Theoretical research on quantum phenomena in materials.

In our laboratory, we aim to elucidate the frontier of condensed matter physics by theoretically studying systems comprising numerous electrons and atoms. Electrons exhibit diverse properties such as metals, semiconductors, and insulators due to their Fermi statistics. Additionally, phenomena such as magnetism and superconductivity occur due to spontaneous symmetry breaking. On the other hand, atoms with quantized lattice vibrations, spin waves, and integer spins follow Bose statistics, and Bose-Einstein condensation occurs as density increases. Once condensation occurs, a large number of particles are described by the same wave function, making the quantum nature of the material observable on a macroscopic scale. In addition to traditional condensed matter physics research, we have been exploring the field of topological quantum physics in recent years.

Topology is a mathematical method for classifying shapes under continuous deformation. In this framework, certain integers called topological invariants are defined. By classifying Hamiltonians and wave functions using this method, materials with nontrivial topology are organized. For example, materials called topological insulators have metallic properties only on their surface while being insulating internally, and these have been recently discovered, leading to explosive growth in this field. Surrounding materials include anomalous Hall systems, topological crystal insulators, and Weyl semimetals, which are topologically nontrivial. While these systems discuss topology in momentum space, it is also possible to discuss topology in real space, revealing structures such as quantum vortices and magnetic skyrmions. Changes in quantum states in momentum space or real space create effective gauge fields in systems, allowing control of particle and spin motion, attracting attention as new materials for spintronics.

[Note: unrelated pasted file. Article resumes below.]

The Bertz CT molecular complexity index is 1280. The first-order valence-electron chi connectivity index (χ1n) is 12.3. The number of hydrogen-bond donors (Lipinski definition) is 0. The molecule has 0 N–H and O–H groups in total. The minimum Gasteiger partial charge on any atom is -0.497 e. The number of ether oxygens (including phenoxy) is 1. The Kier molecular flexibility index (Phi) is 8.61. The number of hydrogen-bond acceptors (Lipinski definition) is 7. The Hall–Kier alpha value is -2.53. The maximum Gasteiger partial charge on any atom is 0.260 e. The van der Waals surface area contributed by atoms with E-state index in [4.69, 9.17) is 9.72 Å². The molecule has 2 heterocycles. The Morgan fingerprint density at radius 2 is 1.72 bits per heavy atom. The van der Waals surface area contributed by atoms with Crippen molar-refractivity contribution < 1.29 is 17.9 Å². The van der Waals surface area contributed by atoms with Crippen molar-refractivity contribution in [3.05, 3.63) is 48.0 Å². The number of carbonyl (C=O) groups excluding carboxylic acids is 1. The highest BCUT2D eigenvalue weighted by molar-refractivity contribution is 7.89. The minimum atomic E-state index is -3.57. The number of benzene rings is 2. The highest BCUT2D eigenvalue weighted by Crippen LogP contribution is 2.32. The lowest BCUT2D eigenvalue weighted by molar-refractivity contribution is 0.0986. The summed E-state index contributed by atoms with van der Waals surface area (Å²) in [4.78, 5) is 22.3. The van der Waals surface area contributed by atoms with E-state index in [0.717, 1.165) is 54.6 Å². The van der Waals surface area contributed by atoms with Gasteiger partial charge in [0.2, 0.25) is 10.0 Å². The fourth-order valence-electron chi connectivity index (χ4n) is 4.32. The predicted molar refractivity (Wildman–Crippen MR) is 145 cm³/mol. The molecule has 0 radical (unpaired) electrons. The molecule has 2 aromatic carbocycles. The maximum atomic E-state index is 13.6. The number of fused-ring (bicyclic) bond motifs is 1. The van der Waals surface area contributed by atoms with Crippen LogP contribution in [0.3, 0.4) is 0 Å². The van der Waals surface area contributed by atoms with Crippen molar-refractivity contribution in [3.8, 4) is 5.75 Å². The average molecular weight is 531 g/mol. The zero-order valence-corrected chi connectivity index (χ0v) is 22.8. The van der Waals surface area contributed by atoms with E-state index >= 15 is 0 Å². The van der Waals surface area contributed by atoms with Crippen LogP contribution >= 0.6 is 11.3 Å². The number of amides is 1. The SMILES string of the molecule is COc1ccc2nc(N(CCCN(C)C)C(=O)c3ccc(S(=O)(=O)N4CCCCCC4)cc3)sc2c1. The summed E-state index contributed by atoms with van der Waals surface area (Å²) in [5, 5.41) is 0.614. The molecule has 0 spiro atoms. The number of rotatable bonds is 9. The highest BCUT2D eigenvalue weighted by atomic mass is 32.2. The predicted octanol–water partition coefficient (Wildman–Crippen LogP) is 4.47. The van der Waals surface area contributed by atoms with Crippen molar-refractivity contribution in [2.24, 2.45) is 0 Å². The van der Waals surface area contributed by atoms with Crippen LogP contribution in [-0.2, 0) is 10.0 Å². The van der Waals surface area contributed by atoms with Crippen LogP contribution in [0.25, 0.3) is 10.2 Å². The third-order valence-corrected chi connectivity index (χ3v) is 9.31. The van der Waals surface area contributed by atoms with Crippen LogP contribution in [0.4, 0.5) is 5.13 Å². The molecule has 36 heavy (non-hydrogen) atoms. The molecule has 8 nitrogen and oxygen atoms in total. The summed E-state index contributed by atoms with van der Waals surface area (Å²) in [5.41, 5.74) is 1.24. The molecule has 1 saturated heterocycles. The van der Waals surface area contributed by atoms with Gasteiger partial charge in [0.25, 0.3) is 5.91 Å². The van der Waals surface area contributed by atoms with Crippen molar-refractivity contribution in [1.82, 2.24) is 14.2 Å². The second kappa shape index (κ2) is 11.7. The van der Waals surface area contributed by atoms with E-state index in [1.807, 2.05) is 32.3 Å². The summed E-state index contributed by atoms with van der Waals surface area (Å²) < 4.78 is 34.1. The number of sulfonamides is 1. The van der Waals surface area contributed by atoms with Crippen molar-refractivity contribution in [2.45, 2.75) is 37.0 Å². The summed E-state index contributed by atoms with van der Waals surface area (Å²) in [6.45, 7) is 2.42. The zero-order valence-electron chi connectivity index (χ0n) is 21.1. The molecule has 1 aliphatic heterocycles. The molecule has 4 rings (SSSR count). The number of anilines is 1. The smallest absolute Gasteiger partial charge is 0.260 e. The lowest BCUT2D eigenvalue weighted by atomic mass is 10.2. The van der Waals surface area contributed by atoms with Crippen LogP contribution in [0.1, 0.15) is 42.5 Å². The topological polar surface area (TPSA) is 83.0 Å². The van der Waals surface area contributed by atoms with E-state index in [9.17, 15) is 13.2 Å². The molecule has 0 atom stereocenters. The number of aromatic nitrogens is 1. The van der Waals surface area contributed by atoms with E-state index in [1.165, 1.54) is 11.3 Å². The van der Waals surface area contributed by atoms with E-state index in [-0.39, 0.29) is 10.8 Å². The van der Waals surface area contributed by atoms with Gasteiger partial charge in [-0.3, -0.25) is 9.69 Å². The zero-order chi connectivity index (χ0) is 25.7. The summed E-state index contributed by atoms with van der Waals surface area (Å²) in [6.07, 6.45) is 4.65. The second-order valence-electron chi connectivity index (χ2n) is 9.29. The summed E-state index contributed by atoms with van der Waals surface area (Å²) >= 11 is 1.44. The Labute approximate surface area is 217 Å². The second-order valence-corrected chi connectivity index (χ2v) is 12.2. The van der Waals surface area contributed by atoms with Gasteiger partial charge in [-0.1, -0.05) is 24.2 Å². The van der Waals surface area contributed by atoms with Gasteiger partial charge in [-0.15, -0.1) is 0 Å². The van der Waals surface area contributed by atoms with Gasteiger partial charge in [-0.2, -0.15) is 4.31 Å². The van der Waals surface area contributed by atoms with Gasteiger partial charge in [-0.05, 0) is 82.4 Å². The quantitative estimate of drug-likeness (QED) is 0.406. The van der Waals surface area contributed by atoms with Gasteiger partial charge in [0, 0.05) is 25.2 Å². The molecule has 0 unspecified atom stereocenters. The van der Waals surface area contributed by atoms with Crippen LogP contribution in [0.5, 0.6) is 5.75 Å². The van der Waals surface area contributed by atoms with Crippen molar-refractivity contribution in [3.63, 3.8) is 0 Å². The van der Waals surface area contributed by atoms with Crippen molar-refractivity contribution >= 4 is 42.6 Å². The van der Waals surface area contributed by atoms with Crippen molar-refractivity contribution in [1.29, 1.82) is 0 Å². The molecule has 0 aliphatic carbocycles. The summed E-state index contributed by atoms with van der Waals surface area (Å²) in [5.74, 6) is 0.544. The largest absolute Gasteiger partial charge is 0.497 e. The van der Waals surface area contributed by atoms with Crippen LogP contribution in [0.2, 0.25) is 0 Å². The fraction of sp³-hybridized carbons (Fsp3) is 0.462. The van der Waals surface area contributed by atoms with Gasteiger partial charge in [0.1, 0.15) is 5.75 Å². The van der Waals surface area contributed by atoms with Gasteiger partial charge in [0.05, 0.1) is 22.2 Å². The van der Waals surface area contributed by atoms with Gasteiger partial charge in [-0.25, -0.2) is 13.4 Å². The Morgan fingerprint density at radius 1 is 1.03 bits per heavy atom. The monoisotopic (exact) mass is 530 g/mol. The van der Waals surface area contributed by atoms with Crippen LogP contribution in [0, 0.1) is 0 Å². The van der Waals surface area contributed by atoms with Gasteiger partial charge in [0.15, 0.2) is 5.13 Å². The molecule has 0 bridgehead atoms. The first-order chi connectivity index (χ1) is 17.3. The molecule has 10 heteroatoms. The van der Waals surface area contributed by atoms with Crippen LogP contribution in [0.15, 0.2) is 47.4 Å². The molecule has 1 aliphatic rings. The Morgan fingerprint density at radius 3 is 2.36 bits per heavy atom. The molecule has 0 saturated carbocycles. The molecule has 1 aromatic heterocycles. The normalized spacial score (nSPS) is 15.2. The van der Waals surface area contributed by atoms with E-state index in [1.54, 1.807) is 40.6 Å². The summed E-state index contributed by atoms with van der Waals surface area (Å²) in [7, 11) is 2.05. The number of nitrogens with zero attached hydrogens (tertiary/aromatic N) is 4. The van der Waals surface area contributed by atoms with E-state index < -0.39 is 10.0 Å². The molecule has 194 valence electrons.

On the other hand, there is also interest in superconductors with topologically nontrivial edge states (topological superconductors). Singular quasi-particles called Majorana fermions, which cannot distinguish between generation and annihilation, appear as edge states. The nonlocal correlation effects of Majorana fermions are said to be useful for future quantum computing. Topological quantum physics is being studied in various systems such as topological insulators, superconductors, superfluid helium-3, and cooled atomic gases, predicting the existence of particles with not only fermions and bosons but also new statistics. Furthermore, attempts have been made in recent years to control the topology of systems through driving external fields or to create new quantum states through interaction with the environment.

We aim to form an internationally excellent research base that pioneers the frontier of quantum physics by broadly studying topological quantum phenomena (from solid-state electron systems to atomic systems such as cooled gases). We welcome ambitious students who actively participate in cutting-edge research by collaborating with staff and graduate students. Collaboration with leading research laboratories both domestically and internationally is highly active, not only within our laboratory but also beyond.

details of the main research areas

  • Magnetic Skyrmions
  • Theory of Ultracold Atomic Systems
  • Superconducting Junctions
  • Topological Materials